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Let's say I want to create action web site where members would be able to bid for items. To model this domain I have three classes: Member, Item and Bid. My brainstorming would go something like this:

  • Item can contain multiple bids
  • Bid is associated with one Item and one Member
  • Member can contain multiple bids
  • Member and Item can exist without bid instance
  • Bid instance can't exist without both Member and Item

Considering all this it is obvious that since Member and Item objects are independent we can consider them aggregate roots. Bid will be part of one of these aggregate. That is clear but what is confusing to me right now is which aggregate root should I choose? Item or Member?

This is example from Pro ASP.NET MVC 3 Framework book by Apress, and the way they did is like following:

enter image description here

Which gives following code:

public class Member 
    public string LoginName { get; set; } // The unique key
    public int ReputationPoints { get; set; }

public class Item 
    public int ItemID { get; private set; } // The unique key
    public string Title { get; set; }
    public string Description { get; set; }
    public DateTime AuctionEndDate { get; set; }
    public IList<Bid> Bids { get; set; }

public class Bid 
    public Member Member { get; set; }
    public DateTime DatePlaced { get; set; }
    public decimal BidAmount { get; set; }

Member and Item are aggregate roots here and Bid is contained within Item. Now let's say that I have application use case: "Get all bids posted by specific member". Does that mean that I would have to first get all Items (eg. from data base via repository interface) and then enumerate all bids for each Item trying to find matching Member? Isn't that a bit inefficient? So a better way would be then to aggregate Bid objects inside of Member. But in that case consider the new use case: "Get all bids for specific item". Now again we need to go other way around to get all bids...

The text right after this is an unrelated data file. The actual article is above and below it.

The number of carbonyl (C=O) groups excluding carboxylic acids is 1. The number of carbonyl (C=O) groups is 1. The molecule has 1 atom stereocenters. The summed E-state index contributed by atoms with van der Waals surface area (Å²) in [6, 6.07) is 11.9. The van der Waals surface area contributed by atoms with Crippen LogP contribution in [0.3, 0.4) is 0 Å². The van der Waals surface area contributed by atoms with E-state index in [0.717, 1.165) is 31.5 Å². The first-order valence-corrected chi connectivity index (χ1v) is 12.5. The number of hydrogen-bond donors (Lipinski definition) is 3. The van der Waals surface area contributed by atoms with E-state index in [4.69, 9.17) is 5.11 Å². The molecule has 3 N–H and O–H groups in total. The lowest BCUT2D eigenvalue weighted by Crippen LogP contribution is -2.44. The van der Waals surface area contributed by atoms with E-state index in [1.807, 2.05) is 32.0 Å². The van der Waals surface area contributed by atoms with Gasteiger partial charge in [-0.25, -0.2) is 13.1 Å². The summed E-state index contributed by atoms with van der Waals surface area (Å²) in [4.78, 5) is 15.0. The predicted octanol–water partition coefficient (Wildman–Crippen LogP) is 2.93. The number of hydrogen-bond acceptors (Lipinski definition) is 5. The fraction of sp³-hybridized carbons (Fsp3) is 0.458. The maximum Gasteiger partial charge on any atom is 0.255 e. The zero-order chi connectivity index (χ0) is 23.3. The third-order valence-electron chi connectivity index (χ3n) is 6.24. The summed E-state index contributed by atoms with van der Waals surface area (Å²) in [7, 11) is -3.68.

So taking into account that I need to implement both of these use cases in my application, what is the right and efficient way to model this domain then?

share|improve this question

Your domain should really reflect only Command (CQRS) requirements (update/change data). I presume that you need Queries (read data, no update/change of data): "Get all bids for specific item" and "Get all bids posted by specific member". So, this "querying" has nothing to do with the domain, as the query implementation is independent on the command implementation (command is calling a domain method). This gives you a freedom to implement each query in an efficient way. My approach is to implement an efficient DB view getting you only data you want to display in UI. Then you create a new class called BidForItemDto (DTO = data transfer object) and you map data from DB view into a collection of BidForItemDto (you can do it manually via ADO.NET or use NHibernate (preferred, does everything for you)). The same for the second query, create a new class called BidPostedByMemberDto.

So, if it is queries you need, just forget about domain, realize that it's just data you want to display in UI, and query them efficiently from the DB. Only when you do some action in UI (click a button to place a bid for instance), it's executing a command "place a bid", which would at the end call domain method Item.PlaceBid(Member member, DateTime date, decimal amount). And btw, IMHO is it an Item which "has many bids", and the domain method "place bid" would surely need to access previous bids to implement the whole logic correctly. Placing bids collection into Member does not make much sense to me...

From the top of my head some examples of DB views and sql queries:

Get all bids for specific item:

create view BidForItemDto
from Item i
join Bid b ON b.ItemId = i.ItemId


from BidFormItemDto
where ItemId = <provide item id>

Get all bids posted by specific member:

create view BidPostedByMemberDto
from Member m
join Bid b ON b.MemberId = i.MemberId


from BidPostedByMemberDto
where MemberId = <provide member id>
share|improve this answer
Thanks for your answer. Your quote: "Your domain should really reflect only Command (CQRS) requirements (update/change data)." is really interesting, where can I read more on that DDD modeling way with this "reflect Command" perspective? I am working with EF Code First so there are no DTOs in the project and I use Domain objects in all layers. Does this fact changes something in your evaluation of my question? Also, how would a query "Get all bids posted by specific member" look in C# code considering? – matori82 Jun 25 '12 at 1:12
Have a look at my blog on - there is a demo app Eshop built on CoreDdd library, in the tutorial you can find more info about DDD modelling, CQRS, and a similar query example for your "Get all bids posted by specific member" query. Even if you don't have dtos and independent (on commands) queries infrastructure so far on your project, you can still add it in the similar way as shown in the Eshop demo. – xhafan Nov 8 '12 at 10:28

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